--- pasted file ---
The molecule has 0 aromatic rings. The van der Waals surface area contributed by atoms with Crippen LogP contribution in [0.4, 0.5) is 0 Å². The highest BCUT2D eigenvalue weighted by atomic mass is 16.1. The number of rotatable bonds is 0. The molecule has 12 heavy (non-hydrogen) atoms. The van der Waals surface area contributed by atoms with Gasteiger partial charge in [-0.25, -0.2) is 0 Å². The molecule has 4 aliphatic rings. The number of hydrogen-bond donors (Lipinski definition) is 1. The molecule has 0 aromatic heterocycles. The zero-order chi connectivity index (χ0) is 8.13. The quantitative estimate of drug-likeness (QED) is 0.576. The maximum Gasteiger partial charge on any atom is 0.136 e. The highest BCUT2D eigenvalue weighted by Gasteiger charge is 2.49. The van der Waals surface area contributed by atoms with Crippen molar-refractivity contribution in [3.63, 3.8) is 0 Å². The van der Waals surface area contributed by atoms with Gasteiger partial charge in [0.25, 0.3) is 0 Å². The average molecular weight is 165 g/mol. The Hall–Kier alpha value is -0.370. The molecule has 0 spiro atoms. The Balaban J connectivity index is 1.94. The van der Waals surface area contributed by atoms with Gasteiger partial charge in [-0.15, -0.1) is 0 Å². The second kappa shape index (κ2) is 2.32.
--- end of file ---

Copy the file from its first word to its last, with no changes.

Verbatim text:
The molecule has 0 aromatic rings. The van der Waals surface area contributed by atoms with Crippen LogP contribution in [0.4, 0.5) is 0 Å². The highest BCUT2D eigenvalue weighted by atomic mass is 16.1. The number of rotatable bonds is 0. The molecule has 12 heavy (non-hydrogen) atoms. The van der Waals surface area contributed by atoms with Gasteiger partial charge in [-0.25, -0.2) is 0 Å². The molecule has 4 aliphatic rings. The number of hydrogen-bond donors (Lipinski definition) is 1. The molecule has 0 aromatic heterocycles. The zero-order chi connectivity index (χ0) is 8.13. The quantitative estimate of drug-likeness (QED) is 0.576. The maximum Gasteiger partial charge on any atom is 0.136 e. The highest BCUT2D eigenvalue weighted by Gasteiger charge is 2.49. The van der Waals surface area contributed by atoms with Crippen molar-refractivity contribution in [3.63, 3.8) is 0 Å². The van der Waals surface area contributed by atoms with Gasteiger partial charge in [0.25, 0.3) is 0 Å². The average molecular weight is 165 g/mol. The Hall–Kier alpha value is -0.370. The molecule has 0 spiro atoms. The Balaban J connectivity index is 1.94. The van der Waals surface area contributed by atoms with Gasteiger partial charge in [-0.15, -0.1) is 0 Å². The second kappa shape index (κ2) is 2.32.